It is common for internal beams and joists to ‘sag’ over time. This in itself doesn’t usually create problems, but it’s definitely worth mentioning that they can be weakened and will not offer the same level of floor support as modern beams. If there are any concerns prior to purchase, it might be worth having a timber infestation/rot specialist inspect the woodwork and provide a report.
As mentioned above, ventilation is vital in a period property. It is common for mildew to develop in the corners of rooms that have not been adequately ventilated. That said, it’s easy enough to remove with modern cleaning products. The expense however might manifest itself in mouldy curtains or carpets that constantly smell of ‘damp’.
Sash windows are a common source of expense when renovating a period property. If they are intact and in good condition prior to property purchase, they should be maintained by regular painting. Again, it’s common for black marks to appear on the inside of sash windows in unventilated rooms. This is mildew and can begin to rot the wood if not cleaned off regularly.
When looking at the roof, don’t forget to inspect the lead flashings if possible too. As they tend to be hidden from view from the ground, it is easy to overlook them. Leaks can result in brick/woodwork degradation and/or internal leaks if not rectified reasonably swiftly. Many potential purchasers simply look at the general condition of the roof for lifted tiles/slates etc.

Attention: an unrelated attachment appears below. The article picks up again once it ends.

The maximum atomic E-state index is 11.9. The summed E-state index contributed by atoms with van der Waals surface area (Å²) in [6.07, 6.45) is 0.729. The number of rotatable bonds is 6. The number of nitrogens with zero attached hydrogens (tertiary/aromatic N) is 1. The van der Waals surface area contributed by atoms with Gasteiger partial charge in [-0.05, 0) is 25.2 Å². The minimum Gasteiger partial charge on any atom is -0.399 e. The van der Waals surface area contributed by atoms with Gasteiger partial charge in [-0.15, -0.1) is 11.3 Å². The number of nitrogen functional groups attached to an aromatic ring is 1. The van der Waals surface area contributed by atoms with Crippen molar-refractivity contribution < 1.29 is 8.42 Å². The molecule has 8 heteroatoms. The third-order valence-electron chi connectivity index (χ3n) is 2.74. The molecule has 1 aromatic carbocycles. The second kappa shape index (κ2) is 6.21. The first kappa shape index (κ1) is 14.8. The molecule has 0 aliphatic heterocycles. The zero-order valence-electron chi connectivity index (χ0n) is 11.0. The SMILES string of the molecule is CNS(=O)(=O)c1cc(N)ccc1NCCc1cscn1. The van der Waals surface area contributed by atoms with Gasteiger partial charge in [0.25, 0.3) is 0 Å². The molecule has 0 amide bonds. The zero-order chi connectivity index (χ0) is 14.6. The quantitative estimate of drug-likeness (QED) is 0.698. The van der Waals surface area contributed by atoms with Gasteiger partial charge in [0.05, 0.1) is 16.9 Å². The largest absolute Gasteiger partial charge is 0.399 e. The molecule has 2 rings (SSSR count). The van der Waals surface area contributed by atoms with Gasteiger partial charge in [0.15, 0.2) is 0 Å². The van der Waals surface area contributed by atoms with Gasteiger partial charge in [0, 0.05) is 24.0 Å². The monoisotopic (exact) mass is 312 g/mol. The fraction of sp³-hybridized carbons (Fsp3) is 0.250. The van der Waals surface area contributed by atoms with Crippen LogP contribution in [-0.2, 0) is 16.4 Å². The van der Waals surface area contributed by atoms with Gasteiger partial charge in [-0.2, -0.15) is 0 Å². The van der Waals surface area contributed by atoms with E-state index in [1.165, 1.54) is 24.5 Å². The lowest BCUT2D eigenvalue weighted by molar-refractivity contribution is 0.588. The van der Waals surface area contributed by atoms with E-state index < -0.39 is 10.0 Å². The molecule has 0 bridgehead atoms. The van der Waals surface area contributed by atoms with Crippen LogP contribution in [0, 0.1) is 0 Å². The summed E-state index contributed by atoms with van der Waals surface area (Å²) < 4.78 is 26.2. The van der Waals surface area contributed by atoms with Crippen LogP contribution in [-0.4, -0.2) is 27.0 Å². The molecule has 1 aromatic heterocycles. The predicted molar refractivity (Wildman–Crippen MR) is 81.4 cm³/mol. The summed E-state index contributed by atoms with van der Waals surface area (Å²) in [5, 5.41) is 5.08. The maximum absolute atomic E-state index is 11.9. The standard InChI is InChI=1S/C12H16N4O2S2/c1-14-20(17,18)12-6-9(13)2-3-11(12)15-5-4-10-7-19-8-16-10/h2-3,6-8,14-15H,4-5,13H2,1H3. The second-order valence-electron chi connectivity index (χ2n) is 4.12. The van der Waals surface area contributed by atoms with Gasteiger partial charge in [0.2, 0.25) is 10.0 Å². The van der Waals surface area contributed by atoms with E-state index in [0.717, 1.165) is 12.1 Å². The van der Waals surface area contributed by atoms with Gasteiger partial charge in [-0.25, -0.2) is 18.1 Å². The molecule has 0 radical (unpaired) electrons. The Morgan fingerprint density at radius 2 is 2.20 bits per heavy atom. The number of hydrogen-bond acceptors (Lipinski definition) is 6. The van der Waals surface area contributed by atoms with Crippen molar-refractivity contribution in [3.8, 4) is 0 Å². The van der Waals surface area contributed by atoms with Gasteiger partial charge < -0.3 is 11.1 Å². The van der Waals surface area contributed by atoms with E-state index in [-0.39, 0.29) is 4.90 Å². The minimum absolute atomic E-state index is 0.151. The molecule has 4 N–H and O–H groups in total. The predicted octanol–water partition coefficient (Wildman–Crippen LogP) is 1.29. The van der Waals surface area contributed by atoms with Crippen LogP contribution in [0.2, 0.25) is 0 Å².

One last point to mention is blocked gutters. I have seen many, many buildings suffer substantial structural damage because of blocked gutters. This is no exaggeration as it is common for vegetation to grow in the sludge build-up and break apart brickwork with its roots when left unchecked. The upside to checking and cleaning gutters is that this can be a very easy way of eliminating and preventing significant internal problems.
It is tempting to believe that property designers and builders of several hundred years ago were not as ‘enlightened’ as we are today. I feel this would be an unfair assumption. What our ancestors lacked in technology, they more than adequately made up for in innovation. Provided some basic rules are followed (as above), a period property can still offer a warm, comfortable and durable place to live.